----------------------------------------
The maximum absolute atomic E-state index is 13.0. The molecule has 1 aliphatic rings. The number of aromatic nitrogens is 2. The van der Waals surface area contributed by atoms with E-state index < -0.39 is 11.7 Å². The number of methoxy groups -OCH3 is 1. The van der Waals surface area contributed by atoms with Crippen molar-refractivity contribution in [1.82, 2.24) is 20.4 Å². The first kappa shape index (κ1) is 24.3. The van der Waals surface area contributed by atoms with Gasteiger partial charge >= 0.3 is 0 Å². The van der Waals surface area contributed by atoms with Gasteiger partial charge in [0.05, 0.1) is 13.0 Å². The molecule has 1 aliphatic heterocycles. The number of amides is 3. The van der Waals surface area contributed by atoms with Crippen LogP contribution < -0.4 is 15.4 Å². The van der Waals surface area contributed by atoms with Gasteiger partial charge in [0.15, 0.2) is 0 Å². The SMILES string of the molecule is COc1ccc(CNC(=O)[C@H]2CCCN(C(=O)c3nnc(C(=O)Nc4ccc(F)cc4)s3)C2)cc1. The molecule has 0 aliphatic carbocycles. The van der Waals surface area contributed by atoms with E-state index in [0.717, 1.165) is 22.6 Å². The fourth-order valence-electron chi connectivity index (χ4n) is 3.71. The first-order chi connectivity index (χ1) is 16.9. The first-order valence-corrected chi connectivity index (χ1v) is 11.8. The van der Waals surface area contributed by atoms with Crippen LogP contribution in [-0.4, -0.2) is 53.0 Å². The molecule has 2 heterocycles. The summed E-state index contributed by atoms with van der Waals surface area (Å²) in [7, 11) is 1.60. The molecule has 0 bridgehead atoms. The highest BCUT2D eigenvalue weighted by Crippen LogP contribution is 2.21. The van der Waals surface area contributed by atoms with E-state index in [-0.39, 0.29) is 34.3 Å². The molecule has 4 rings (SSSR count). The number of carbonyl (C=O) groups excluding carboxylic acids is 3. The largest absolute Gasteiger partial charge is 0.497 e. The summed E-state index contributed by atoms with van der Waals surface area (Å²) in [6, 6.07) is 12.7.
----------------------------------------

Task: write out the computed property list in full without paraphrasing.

The maximum absolute atomic E-state index is 13.0. The molecule has 1 aliphatic rings. The number of aromatic nitrogens is 2. The van der Waals surface area contributed by atoms with E-state index < -0.39 is 11.7 Å². The number of methoxy groups -OCH3 is 1. The van der Waals surface area contributed by atoms with Crippen molar-refractivity contribution in [1.82, 2.24) is 20.4 Å². The first kappa shape index (κ1) is 24.3. The van der Waals surface area contributed by atoms with Gasteiger partial charge >= 0.3 is 0 Å². The van der Waals surface area contributed by atoms with Gasteiger partial charge in [0.05, 0.1) is 13.0 Å². The molecule has 1 aliphatic heterocycles. The number of amides is 3. The van der Waals surface area contributed by atoms with Crippen LogP contribution < -0.4 is 15.4 Å². The van der Waals surface area contributed by atoms with Gasteiger partial charge in [0.15, 0.2) is 0 Å². The SMILES string of the molecule is COc1ccc(CNC(=O)[C@H]2CCCN(C(=O)c3nnc(C(=O)Nc4ccc(F)cc4)s3)C2)cc1. The molecule has 0 aliphatic carbocycles. The van der Waals surface area contributed by atoms with E-state index in [0.717, 1.165) is 22.6 Å². The fourth-order valence-electron chi connectivity index (χ4n) is 3.71. The first-order chi connectivity index (χ1) is 16.9. The first-order valence-corrected chi connectivity index (χ1v) is 11.8. The van der Waals surface area contributed by atoms with Crippen LogP contribution in [-0.4, -0.2) is 53.0 Å². The molecule has 2 heterocycles. The summed E-state index contributed by atoms with van der Waals surface area (Å²) in [7, 11) is 1.60. The molecule has 0 bridgehead atoms. The highest BCUT2D eigenvalue weighted by Crippen LogP contribution is 2.21. The van der Waals surface area contributed by atoms with E-state index in [-0.39, 0.29) is 34.3 Å². The molecule has 4 rings (SSSR count). The number of carbonyl (C=O) groups excluding carboxylic acids is 3. The largest absolute Gasteiger partial charge is 0.497 e. The summed E-state index contributed by atoms with van der Waals surface area (Å²) in [6, 6.07) is 12.7.